In so defining a secular stance, Said is distancing himself from the dogmatics of Marxist (and anti-Marxists) who see the reality of historical laws as the justification for killing fields. He is equally rejecting crusading devotees of religious faith who are prepared to embark on bloody crusades for the glory of their particular god or gods. My own humanism is less assured on these issues, feeling a kinship with William Connolly's fine book, Why I Am Not a Secularist, which allows space for spirituality and religious devotion that is neither extremist nor oblivious to the justice claims of the oppressed and the marginal. Said's secularism does not entertain such fence-straddling, beeing seemingly embattled against the repressive sides of religious truth claims (as exemplified by Said's early and unconditional defense of Salman Rushdie's The Satanic Verses) and content to operate within the broad confines of a compassionate and engaged rationalism (thereby making the best of the Enlightenment legacy).

As should be obvious, Said is never using complexity and the elusiveness of reality to validate a posture of non-action and ambivalence in the face of injustice and imperial domination. He seeks as much clarity as the integrity of observation allows, and some of his influence is attributable to an insistence that all cultural activity is inevitably bound up with the matricies of power. There is no place to hide behind the walls of ivy. Along with Foucault and others, Said goes further, suggesting that the vindication of serious reading and writing finally depends on illuminating the disguised, embedded structures of power and privilege. Gaining such knowledge teaches us how to live and act in the world. We are always confronted with the choice of acquiescence or of resistance to the injustices currently associated with the exercise of power.

Said views "the intellectual as exile and marginal, an amateur, and as the author of a language that tries to speak truth to power."(Id., xvi) In effect, his stance embodies an alignment with those who are in some way, in any way, victimized by agencies of power (state, media, market): "It is a spirit of opposition, rather than accommodation, that grips me because the romance, the interest, the challenge of the intellectual life is to be found in dissent against the status quo at a time when the struggle on behalf of underrepresented and disadvantaged groups seems so fairly weighted against them."(Id, xvii) It should be realized, of course, that these sentiments are not generally shared in universities or among most of those with the strongest academic credentials and honors. In such circles, the relentless search for influence and funds, generally leads "intellectuals" to condition their activity precisely by such a spirit of accommodation with the powers that be, which Said is decrying. His impact on cultural studies and the identity of the intellectual, in particular, is so significant because he is insisting upon commitment to the struggles of the day, and doing so with the authority of an eminent literary critic and the experience of a political militant. Said challenges all of us by arguing that the decisive test of the worth of intellectual activity is how it contributes to human wellbeing, and at the very least, as expressing the willingness to assume an honorable "role of a witness who testifies to a horror otherwise not recorded." (Id, xvii)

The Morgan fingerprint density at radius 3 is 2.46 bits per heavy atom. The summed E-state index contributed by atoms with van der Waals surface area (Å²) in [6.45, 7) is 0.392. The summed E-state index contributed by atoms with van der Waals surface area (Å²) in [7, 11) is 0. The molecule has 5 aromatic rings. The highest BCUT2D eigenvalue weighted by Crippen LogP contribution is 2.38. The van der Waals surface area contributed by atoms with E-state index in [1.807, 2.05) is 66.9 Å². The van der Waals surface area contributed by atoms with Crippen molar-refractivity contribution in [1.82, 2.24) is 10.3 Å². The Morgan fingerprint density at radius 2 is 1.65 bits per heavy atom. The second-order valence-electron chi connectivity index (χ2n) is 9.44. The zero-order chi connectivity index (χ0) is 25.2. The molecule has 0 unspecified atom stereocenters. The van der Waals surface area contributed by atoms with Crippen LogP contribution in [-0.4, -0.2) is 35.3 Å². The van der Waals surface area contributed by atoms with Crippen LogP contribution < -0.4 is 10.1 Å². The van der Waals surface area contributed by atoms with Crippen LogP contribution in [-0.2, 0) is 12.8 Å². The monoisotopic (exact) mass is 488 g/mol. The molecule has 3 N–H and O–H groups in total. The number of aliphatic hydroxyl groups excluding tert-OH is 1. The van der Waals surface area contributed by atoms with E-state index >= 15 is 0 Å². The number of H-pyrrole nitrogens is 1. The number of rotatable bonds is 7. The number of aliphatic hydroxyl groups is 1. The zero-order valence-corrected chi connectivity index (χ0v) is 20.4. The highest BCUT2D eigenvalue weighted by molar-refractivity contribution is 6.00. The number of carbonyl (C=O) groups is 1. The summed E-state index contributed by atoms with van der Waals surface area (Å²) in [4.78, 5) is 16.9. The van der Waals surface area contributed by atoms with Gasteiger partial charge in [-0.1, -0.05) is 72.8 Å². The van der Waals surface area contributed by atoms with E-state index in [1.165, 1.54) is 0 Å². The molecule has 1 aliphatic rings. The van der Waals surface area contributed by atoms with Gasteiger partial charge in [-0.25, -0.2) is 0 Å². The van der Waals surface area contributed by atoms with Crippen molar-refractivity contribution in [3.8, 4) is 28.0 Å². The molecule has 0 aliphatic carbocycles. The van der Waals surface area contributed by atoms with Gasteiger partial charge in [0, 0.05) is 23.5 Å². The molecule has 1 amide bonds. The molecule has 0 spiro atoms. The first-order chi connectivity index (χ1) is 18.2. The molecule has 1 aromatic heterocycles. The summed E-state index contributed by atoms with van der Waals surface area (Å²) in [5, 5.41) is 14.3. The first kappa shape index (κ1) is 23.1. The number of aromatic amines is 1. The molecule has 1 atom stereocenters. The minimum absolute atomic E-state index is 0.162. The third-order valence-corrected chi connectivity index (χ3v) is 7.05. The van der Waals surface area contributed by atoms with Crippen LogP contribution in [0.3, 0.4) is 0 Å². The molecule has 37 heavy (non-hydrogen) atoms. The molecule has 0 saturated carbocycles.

It is tempting, yet mistaken, to discount Said's affirmation of the orientations associated with exiles as self-serving, as an abstract endorsement of his own story so brilliantly depicted in Out of Place, a memoir of his formative years. This memoir end with the completion of Said's graduate studies while he was still in his late twenties. As Said carefully notes, he was at all times a privileged exile if measured in purely class terms. Yet from the perspective of personal discomfort in his immediate family circumstances, the sense of being cast out from his place of origin, and his quintessential feeling of cultural hybridity the case is strongly made that Said possesses an authentic voice of marginality that enables him to enter into genuine solidarity with the oppressed. As a valiant and persistent public voice for justice to the Palestinian people, the strength of this voice has prompted death threats from those that have feared and resented his call for justice and true peace. Said has never retreated from his understanding of such controversies even when the pressure to do so mounted and his refusal is derided as stubbornness and arrogance.

Undoubtedly, Said's most widely influential book was Orientalism in which he authoritatively depicted a whole way of not seeing the other, thereby facilitating domination and abuse. Although set in the pivotal relationship over the centuries between the West and the Islamic world, the impact of the book was far more general, suggesting the lethal power of constructing the subordinated other in a manner that vindicated the colonialist and hegemonic claims to civilizational superiority of the dominating self. The Orientalists were academic hired hands who made the work of imperial exploitation far easier to swallow at home, and even more damagingly, encouraged the ingestion of the stereotype by "Oriental peoples" themselves. Orientalism brilliantly demonstrates the reactionary political consequences of cultural studies supposedly performed according to canons of academic neutrality, but actually serving the cause of imperialism.